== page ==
Would stamp duty apply if I bought my brother's half of our inheritance?

I have an enquiry as to whether NSW government stamp duty would be payable in the following scenario. My elderly widowed mother owns her Torrens title home outright. In the event of her passing, my brother and I would be the sole beneficiaries with equal shares. I wish to keep the property and pay out my brother's share to him. He does not want to come to an agreed value with me as he feels it may not be the market value at the time, which I understand. He wishes to sell the property and then receive his half share of the sale price. My enquiry is that should I be able to convince him to accept a registered valuer's valuation of the property and pay him out, or if not, the property is auctioned and I am the successful bidder, and I pay him his half of the purchase price and keep the property, would I need to pay any NSW government stamp duty, as the property will have been bequeathed to the two of us in the will? Also, would any special conditions need to be mentioned in the will to allow this to happen? M.S.

An interesting question. NSW only allows duty-free transfers between married and de facto couples so that, under current rules, you would not be exempt from paying stamp duty on your brother's half of the property. That would be so even if you win a public auction for the property, since you already own half.

If your brother is open to negotiation, an alternative approach would be for your mother's will to leave the house to you and you would sign a contract before a solicitor to pay an amount equal to half the average of three separate valuations, two of them to be chosen by your brother. He might even ask you, when the will is prepared, to place an amount roughly equal to the expected payment in trust with the solicitor, plus a bonus of, say 10 per cent of the duty that he would be saving you.

My wife and I are now self-funded retirees who, like many others, lost what little pension we used to get on January 1 this year. We need about $60,000 a year to live reasonably comfortably. But we have an annual shortfall of about $9000 a year which we hoped to make up using the Centrelink Pension Loan Scheme. We own our house and an investment property on which we still owe $160,000 (currently interest only - we can't afford P&I) which we would use as collateral for the loan. We would borrow about $90,000 over 10 years "drip fed" fortnightly with interest currently at 5.25 per cent accruing on the amount outstanding. At the end of the 10 years I estimate we would then owe about $121,000. If we then sold the investment property, what are the CGT implications of: 1. The original outstanding loan of $160,000 - is that taken into account to reduce the capital proceeds and hence reduce the CGT liability? 2. The additional $121,000 now also reducing our proceeds from the sale. Should we update Centrelink as to the reduction in the value of our assets as a result of the pension loan? C.M.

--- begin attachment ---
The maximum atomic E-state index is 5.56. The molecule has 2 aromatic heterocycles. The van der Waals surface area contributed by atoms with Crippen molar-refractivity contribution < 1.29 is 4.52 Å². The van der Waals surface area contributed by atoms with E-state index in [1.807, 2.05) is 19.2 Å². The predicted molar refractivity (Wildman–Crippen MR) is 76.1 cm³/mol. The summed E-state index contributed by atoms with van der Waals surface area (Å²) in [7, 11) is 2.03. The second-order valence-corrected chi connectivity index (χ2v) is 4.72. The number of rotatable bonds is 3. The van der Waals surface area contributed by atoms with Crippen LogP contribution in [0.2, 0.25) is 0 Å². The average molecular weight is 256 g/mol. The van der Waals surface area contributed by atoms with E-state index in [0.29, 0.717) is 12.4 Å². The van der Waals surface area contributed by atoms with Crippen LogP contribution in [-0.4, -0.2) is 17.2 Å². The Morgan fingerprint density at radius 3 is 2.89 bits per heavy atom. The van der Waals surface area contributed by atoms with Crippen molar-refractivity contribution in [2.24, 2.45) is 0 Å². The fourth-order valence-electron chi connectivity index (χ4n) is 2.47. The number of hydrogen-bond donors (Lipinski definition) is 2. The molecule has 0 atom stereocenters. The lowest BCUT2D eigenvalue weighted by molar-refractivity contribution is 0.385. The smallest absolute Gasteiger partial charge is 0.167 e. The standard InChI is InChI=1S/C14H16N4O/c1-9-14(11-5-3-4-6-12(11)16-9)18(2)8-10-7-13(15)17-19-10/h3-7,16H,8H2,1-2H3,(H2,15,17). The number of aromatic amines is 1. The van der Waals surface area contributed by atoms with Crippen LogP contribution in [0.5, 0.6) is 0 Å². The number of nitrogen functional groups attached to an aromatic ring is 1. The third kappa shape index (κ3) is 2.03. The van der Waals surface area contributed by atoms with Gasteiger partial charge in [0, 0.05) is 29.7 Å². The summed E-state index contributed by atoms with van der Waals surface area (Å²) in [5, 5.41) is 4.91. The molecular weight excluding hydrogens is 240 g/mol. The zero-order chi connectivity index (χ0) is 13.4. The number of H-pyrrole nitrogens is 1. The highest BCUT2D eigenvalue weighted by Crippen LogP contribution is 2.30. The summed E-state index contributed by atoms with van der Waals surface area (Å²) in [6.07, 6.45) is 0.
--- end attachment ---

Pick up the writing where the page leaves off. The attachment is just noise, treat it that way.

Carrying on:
The capital gain is not affected by the size of your loans. For example, suppose you bought the investment property for $200,000 after borrowing $160,000. Let's say you use the Pension Loan Scheme and you sell for $500,000 after 10 years, when the loan has increased (using your estimates) to $281,000, and you then repay the loans from the sale proceeds.

Your capital gain is still ($500,000-$200,000=) $300,000 and you would add 50 per cent or $150,000 to your taxable income that year. If the property was jointly owned, you would each add $75,000 to your assessable income, paying the tax out of the sale proceeds.

Much depends on whether you would be eligible for the Pensions Loans Scheme (PLS) which is available to Centrelink clients who receive a reduced age pension or, in your case, a nil age pension due to either the income or the assets test, but not both. In other words, if it is only the assets test precluding you from a part age pension, you are eligible.